But the main attraction of the truck is the hand-formed body (where Jimmy shaped 0.060 aluminum over a steel rollcage that he fabbed), and built into the design is a 4-inch chop 'n' channel job. Safety was also evident in the scratch-built doors as Jimmy incorporated crash bars to work around the Nu-Relics power windows. Though it's Jimmy's business (for small runs and prototyping), the shop is something every fabricator would love to come home to. Every imaginable tool is there (including an Amada Lasmac laser cutter), but it seems much of Jimmy's time was spent with the planishing hammer, Yoder, a CNC turret punch, and his Pullmax. Jimmy also created the shorty box bed (out of steel), and formed stainless steel strips to hold the boxed steel floor section pieces he also created.

Up front a '32 grille shell features an insert filled with 410 stainless steel bullets Jimmy painstakingly machined and assembled and the roof uses a formed aluminum sheet that he covered in white vinyl to give the illusion of a filled top.

With the basics of the truck done, Jimmy took it to a few car shows, including the Goodguys Kansas City meet in 2009, where many folks stopped by to check out the neat-looking engine but walked away without realizing they were standing in front of a hand-formed aluminum truck! Jimmy picked up a Top 100 award from STREET RODDER (we believe it's the first time an "unfinished" vehicle has ever done that) at the event, but at the Hunnert Car Pile-Up show, Jimmy was happy to see Keith Weesner stop by and check out his handiwork. As with any artist, when someone says, "Hey I built a copy of a car from your artwork" they usually don't hit the mark, but Weesner was pleasantly surprised at the accuracy and overall appearance of Jimmy's ride, and he autographed the dash for him.

Though it might have been a shame to cover up the aluminum, Jimmy decided to finish out his truck with paint and upholstery. After blowing the pickup apart, he rolled the parts and pieces into the paint booth and covered most of the body parts with DuPont Hot Hues Extreme Green paint while the chassis, firewall, and bed planks were sprayed in DuPont Snow Storm white.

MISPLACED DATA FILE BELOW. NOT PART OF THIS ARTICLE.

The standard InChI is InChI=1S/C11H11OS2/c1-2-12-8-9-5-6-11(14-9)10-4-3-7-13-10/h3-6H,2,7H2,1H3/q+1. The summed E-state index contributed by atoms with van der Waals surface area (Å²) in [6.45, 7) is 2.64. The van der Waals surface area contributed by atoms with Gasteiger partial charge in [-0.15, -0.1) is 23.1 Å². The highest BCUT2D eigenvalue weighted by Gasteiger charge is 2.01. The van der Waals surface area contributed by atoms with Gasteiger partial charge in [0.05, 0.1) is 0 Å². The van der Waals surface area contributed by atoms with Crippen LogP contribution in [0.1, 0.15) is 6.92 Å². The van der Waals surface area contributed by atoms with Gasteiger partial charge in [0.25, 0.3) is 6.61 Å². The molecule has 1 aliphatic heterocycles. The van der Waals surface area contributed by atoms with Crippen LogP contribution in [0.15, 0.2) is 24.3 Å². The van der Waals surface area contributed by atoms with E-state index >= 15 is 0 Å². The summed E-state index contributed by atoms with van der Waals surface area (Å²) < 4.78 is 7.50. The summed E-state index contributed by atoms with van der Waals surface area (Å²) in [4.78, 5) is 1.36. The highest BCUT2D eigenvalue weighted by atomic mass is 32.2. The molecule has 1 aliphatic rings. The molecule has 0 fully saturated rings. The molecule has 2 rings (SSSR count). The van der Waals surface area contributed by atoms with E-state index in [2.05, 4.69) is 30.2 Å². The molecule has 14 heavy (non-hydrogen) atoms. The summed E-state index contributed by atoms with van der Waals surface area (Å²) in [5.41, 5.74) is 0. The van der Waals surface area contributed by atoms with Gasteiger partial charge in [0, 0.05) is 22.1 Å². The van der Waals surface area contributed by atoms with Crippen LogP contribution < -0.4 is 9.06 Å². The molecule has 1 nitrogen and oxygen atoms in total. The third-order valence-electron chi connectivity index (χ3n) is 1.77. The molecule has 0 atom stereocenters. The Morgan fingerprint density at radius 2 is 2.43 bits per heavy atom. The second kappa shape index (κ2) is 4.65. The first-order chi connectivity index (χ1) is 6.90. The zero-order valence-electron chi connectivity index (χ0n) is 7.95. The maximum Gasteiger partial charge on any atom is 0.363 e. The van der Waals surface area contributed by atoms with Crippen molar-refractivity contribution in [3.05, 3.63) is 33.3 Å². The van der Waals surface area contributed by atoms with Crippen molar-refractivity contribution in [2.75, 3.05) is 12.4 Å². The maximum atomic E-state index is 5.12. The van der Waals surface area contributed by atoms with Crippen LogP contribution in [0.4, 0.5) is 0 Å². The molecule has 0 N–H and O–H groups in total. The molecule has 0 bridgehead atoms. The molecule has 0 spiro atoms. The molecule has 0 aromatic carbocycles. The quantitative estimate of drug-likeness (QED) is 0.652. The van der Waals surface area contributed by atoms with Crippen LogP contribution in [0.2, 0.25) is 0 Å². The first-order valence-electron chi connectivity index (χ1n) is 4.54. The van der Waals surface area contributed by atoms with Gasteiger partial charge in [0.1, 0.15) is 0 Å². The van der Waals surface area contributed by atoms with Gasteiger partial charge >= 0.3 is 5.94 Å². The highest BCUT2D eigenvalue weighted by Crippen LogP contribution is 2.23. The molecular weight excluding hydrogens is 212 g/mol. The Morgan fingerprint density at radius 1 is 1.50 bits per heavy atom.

Back for assembly, Jimmy tackled the upholstery by covering the Wise Guys bench seat with a tuck 'n' roll design using white vinyl with green welting, and copied the pattern on the door panels too. A two-piece aluminum headliner was also covered in the pleated vinyl, and '60s-era GM dark green loop carpet (with white binding) gives a vintage feel to the interior. Up on the Brookville dash (a '32 unit made for Model A's) five Stewart-Warner Wing gauges are set into a SO-CAL engine-turned insert (there is also a tachometer just above the column), and a white Grant three-spoke wheel is attached to a LimeWorks column. Unseen items include Lizard Skin insulation and a Painless Performance wiring kit and, and for added safety, Autoloc seat belts were installed. As a finishing touch, the title of the Weesner artwork that inspired Jimmy to build the truck in the first place, "Emerald Tide", was pinstriped on the dash by MK John from Montgomery City, Missouri. (Jimmy was sad about having to cover Keith Weesner's autograph when he painted his truck, but he hopes to have the artist redo the signing the next chance he has to see the pickup). And, if you'd like to see more photos of the build process, check out the link at www.streetrodderweb.com.

Once everything was reassembled and put back in place, Jimmy took the truck to the Goodguys 2010 event in Indy where it won a Goodguys Gazette Pick, and the next month at the Goodguys Columbus Nationals it was awarded a STREET RODDER Top 100 award (be sure to vote for it at www.streetrodderweb.com). By the time the pickup made it to the NSRA's Street Rod Nationals in Louisville, Kentucky, in August the truck had picked up one of the 12 Classic Instruments' Pro's Picks out of a group of 114 cars in contention.